The spiral is an ancient form, symbolizing eternity.
Recreated in art, Robert Smithson’s famous earthwork 'Spiral Jetty' (1970) is now threatened due to proposed oil drilling in the area.
Located on the northeastern shore of the Great Salt Lake, this earthwork/land art by Smithson is a counterclockwise coil measuring 1500 feet long and 15 feet wide. Not only was this most primitive of forms made of native materials: basalt rocks, salt crystals, mud, soil and water, but the Minimalist artist chose Rozel Point in Utah because of the primordial water. The distinct red color of the lake is due to the presence of algae and bacteria.
The very idea of being able to view this installation art (or not) depends on the water levels. At the time of its construction, there was a drought which caused the water level to be low. For the next thirty years the jetty was submerged due to normal water levels, then a drought in 2004 caused it to re-emerge again. This ebbing and flowing causes for a most interesting work of art.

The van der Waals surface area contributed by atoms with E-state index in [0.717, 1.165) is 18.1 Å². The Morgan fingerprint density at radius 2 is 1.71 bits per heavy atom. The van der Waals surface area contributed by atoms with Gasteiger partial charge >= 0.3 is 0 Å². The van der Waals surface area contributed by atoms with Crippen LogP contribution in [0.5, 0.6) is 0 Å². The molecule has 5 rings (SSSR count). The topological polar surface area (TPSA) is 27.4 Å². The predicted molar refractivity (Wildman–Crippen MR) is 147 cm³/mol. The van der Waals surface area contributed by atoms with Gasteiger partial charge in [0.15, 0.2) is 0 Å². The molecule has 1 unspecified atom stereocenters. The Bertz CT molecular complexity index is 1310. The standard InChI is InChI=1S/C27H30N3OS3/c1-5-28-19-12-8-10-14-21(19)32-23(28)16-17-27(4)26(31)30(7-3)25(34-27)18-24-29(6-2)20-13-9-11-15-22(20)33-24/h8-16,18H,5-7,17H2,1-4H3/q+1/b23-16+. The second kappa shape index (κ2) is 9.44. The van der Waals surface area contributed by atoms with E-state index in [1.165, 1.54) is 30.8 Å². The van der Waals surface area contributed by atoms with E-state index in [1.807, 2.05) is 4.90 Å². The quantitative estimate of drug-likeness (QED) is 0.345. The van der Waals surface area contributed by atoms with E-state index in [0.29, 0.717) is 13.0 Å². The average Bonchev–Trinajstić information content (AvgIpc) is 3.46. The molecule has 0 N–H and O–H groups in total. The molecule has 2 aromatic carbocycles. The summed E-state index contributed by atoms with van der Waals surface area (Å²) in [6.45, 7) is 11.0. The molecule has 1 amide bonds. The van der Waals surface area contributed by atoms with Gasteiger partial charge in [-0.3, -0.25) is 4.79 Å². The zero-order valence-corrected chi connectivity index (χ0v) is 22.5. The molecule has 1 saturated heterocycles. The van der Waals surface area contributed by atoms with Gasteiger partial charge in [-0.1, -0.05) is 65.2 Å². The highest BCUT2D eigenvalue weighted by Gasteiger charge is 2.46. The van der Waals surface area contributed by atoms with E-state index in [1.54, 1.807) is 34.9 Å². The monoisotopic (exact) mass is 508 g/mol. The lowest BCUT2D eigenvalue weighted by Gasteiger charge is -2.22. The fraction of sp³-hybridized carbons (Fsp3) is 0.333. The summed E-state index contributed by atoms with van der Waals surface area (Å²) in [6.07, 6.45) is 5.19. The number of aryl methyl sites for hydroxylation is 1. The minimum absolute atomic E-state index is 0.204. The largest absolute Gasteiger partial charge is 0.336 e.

Robert Smithson died three years after completing "Spiral Jetty." In 1999, his estate donated the monumental work to the Dia Art Foundation of New York.
Recently, there has been controversy over the fate of "Spiral Jetty" because of proposed oil drilling. Area wildlife is also at risk. At the time of the publication of this Bellaonline.com Art Appreciation article, permission was postponed.
To learn more about this earthwork, I know you’ll enjoy reading "Robert Smithson: Spiral Jetty."
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